Guyana’s upcoming oil blocks auction will not include any onshore acreage, Vice President Dr. Bharrat Jagdeo told reporters during a press conference on Friday.
Government needs more time to determine whether the auction would disenfranchise nearby communities.
“Onshore… we have a lot of places where people have properties and stuff like that,” Dr. Jagdeo said.
“So, it becomes a bit more complicated because although the government owns subsurface rights… if you give a block near, a man may have a coconut estate or something else there,” the official said. “People believe everything on their land belongs to them but the laws of the country since colonial times said subsurface rights belong to the State.”
The government will have to examine whether legislative amendments are needed to facilitate onshore exploration in this age. It may also have to sensitise dwellers on its onshore Takutu basin on what the law entails.
“It’s a minefield,” Dr. Jagdeo said. “That is why we have to work through a bit more cautious. We don’t want the offshore to be delayed dealing with this more complex onshore situation.”
Minister of Natural Resources, Vickram Bharrat had said during the International Energy Conference in February that explorers are interested in the onshore Takutu basin, at Guyana’s southeastern end. Guyana shares the basin with Brazil.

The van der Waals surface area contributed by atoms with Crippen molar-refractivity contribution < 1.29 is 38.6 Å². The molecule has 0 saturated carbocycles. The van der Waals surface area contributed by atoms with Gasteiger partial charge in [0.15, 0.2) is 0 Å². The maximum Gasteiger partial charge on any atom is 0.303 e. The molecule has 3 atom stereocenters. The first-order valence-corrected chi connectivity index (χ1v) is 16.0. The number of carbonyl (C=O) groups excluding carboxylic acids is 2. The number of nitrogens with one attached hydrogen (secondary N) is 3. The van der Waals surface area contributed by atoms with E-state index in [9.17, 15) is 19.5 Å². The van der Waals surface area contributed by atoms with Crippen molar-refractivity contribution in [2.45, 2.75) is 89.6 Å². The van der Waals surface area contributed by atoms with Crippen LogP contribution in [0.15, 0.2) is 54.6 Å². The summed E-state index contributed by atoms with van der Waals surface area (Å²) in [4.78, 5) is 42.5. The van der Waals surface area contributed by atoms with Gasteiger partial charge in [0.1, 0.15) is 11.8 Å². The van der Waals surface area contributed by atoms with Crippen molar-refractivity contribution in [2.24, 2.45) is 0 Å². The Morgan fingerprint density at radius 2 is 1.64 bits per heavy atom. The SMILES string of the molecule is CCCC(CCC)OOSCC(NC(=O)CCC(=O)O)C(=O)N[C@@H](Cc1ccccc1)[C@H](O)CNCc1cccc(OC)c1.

The government advertised the basin in its recently released investment prospectus. Acreages in the basin may not be available in September but could come up during a subsequent auction.
Dr. Jagdeo said only offshore licenses will be made available, though no decision has been made yet on how many.
“I don’t know exactly how we’re going to repackage the relinquished blocks, the areas, or whether we’d repackage them, but it would include both what we have and the relinquished areas.”
The highly anticipated auction will be the first time Guyana hands out oil licenses through a competitive process. Its investment prospectus mentioned the 9,600 km2 Area C, a far-out acreage bordered by the Kaieteur and Canje blocks, and the Suriname border. There is also the relinquished portion of the Canje block, with an area of about 1,352 km2.
Government is yet to determine whether it will conduct a seismic test before going to auction.